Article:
Wall Street lower on weak earnings, escalating trade tensions

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(Reuters) – U.S. stock indexes were trading lower on Thursday, as a batch of weak quarterly reports dampened a robust earnings season and trade tensions rose on news the European Union may retaliate if United States slaps tariffs on EU cars.

Traders work on the floor of the New York Stock Exchange (NYSE) as the market closes in New York, U.S., October 3, 2016. REUTERS/Lucas Jackson

EU Trade Commissioner Cecilia Malmstrom said she hoped a mission to Washington would ease the trade dispute that started after the United States imposed tariffs on EU steel and aluminum on June 1, with President Donald Trump threatening to extend them to cars and auto parts.

“Today’s theme is trade war, as the EU is going to retaliate against car tariffs and that is going to weigh,” said Peter Cardillo, chief market economist at Spartan Capital Securities in New York.

“The market is probably going to be defensive even though we are getting good news on the economy and as earnings continue to pour in.”

Concerns about the impact of tariffs have been rising among manufacturers in every one of the Federal Reserve’s 12 districts, a central bank report released on Wednesday showed.

However, White House trade adviser Peter Navarro on CNBC downplayed tariff-related concerns, saying President Trump’s trade strategy with China, which includes levying new tariffs, is not as disruptive as many describe.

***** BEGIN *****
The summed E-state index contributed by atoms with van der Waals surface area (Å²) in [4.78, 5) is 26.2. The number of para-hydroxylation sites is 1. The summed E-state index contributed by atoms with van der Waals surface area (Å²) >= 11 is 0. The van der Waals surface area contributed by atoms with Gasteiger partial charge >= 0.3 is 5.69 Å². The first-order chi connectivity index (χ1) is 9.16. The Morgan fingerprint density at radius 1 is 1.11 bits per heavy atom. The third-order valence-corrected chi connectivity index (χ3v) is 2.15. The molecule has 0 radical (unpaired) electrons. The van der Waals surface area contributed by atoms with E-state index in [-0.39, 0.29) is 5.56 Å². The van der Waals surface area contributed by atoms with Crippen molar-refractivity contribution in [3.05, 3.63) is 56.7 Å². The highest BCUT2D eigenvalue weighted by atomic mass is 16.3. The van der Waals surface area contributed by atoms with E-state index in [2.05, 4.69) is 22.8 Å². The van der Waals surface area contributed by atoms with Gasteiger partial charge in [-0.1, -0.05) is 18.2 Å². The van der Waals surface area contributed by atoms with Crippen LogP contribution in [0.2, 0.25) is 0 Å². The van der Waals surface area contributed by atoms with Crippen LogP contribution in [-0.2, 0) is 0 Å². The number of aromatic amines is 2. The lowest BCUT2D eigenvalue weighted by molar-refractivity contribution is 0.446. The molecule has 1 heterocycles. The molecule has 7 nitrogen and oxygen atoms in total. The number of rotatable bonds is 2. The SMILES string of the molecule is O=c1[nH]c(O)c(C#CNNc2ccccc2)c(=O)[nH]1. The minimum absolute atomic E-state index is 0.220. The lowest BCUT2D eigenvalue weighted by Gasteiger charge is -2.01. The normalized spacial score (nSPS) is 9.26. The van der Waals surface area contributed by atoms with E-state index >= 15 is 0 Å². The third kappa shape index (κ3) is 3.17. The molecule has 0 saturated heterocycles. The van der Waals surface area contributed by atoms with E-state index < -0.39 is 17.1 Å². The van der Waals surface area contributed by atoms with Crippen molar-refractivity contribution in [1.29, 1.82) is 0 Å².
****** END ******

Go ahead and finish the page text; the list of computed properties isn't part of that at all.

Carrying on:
The Consumer Staples sector .SPLRCS dropped 0.9 percent, the most among the 11 main S&P sectors.

The losses on the sector were led by a 6.3 percent drop in shares of cigarette maker Philip Morris after the company lowered full-year profit forecast. Rival Altria (MO.N) dropped 3.3 percent.

EBay (EBAY.O) sank 9.6 percent, the most on the benchmark S&P 500 and the Nasdaq, after reporting underwhelming results and forecast.

The biggest drag on the Dow Jones Industrial Index was Travelers Cos (TRV.N), which fell 3.3 percent after the insurer missed quarterly profit estimates due to higher catastrophe losses from storms in several U.S. regions.

AmEx (AXP.N) fell 2.8 percent after the credit card company said expenses rose due to higher spending on its rewards program.

At 9:50 a.m. EDT the Dow Jones Industrial Average .DJI was down 96.18 points, or 0.38 percent, at 25,103.11, the S&P 500 .SPX was down 9.76 points, or 0.35 percent, at 2,805.86 and the Nasdaq Composite .IXIC was down 22.60 points, or 0.29 percent, at 7,831.84.

IBM (IBM.N) was a bright spot, up 4 percent after its results topped estimates due to growth in higher-margin businesses including cybersecurity and cloud computing.

Comcast (CMCSA.O) gained 3.4 percent after it dropped pursuit of a group of media assets owned by Twenty-First Century Fox Inc (FOXA.O).

Declining issues outnumbered advancers for a 1.46-to-1 ratio on the NYSE and for a 1.61-to-1 ratio on the Nasdaq.

The S&P index recorded 12 new 52-week highs and one new lows, while the Nasdaq recorded 41 new highs and 14 new lows.

Reporting by Amy Caren Daniel in Bengaluru; Editing by Arun Koyyur


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